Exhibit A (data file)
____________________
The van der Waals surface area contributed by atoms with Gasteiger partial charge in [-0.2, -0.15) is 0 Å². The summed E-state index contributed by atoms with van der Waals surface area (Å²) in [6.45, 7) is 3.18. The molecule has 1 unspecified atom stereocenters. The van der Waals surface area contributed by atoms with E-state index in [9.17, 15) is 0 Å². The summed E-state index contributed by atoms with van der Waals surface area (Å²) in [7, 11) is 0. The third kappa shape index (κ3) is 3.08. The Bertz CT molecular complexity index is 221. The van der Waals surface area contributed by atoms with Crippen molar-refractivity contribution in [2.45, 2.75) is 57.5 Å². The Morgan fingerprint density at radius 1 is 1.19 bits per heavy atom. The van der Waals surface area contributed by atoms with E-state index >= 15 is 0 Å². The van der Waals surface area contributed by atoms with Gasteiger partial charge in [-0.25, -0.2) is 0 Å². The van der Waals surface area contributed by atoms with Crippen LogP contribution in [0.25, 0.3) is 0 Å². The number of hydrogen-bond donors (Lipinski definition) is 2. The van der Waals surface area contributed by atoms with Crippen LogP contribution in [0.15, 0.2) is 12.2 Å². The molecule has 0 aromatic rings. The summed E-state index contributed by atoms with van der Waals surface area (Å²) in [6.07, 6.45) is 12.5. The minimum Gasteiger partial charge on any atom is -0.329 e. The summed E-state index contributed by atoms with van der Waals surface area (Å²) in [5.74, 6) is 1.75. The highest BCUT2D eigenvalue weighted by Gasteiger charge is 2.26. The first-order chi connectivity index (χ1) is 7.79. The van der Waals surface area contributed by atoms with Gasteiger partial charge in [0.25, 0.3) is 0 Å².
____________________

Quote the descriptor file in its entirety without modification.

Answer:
The van der Waals surface area contributed by atoms with Gasteiger partial charge in [-0.2, -0.15) is 0 Å². The summed E-state index contributed by atoms with van der Waals surface area (Å²) in [6.45, 7) is 3.18. The molecule has 1 unspecified atom stereocenters. The van der Waals surface area contributed by atoms with E-state index in [9.17, 15) is 0 Å². The summed E-state index contributed by atoms with van der Waals surface area (Å²) in [7, 11) is 0. The third kappa shape index (κ3) is 3.08. The Bertz CT molecular complexity index is 221. The van der Waals surface area contributed by atoms with Crippen molar-refractivity contribution in [2.45, 2.75) is 57.5 Å². The Morgan fingerprint density at radius 1 is 1.19 bits per heavy atom. The van der Waals surface area contributed by atoms with E-state index >= 15 is 0 Å². The van der Waals surface area contributed by atoms with Gasteiger partial charge in [-0.25, -0.2) is 0 Å². The van der Waals surface area contributed by atoms with Crippen LogP contribution in [0.25, 0.3) is 0 Å². The number of hydrogen-bond donors (Lipinski definition) is 2. The van der Waals surface area contributed by atoms with Crippen LogP contribution in [0.15, 0.2) is 12.2 Å². The molecule has 0 aromatic rings. The summed E-state index contributed by atoms with van der Waals surface area (Å²) in [6.07, 6.45) is 12.5. The minimum Gasteiger partial charge on any atom is -0.329 e. The summed E-state index contributed by atoms with van der Waals surface area (Å²) in [5.74, 6) is 1.75. The highest BCUT2D eigenvalue weighted by Gasteiger charge is 2.26. The first-order chi connectivity index (χ1) is 7.79. The van der Waals surface area contributed by atoms with Gasteiger partial charge in [0.25, 0.3) is 0 Å².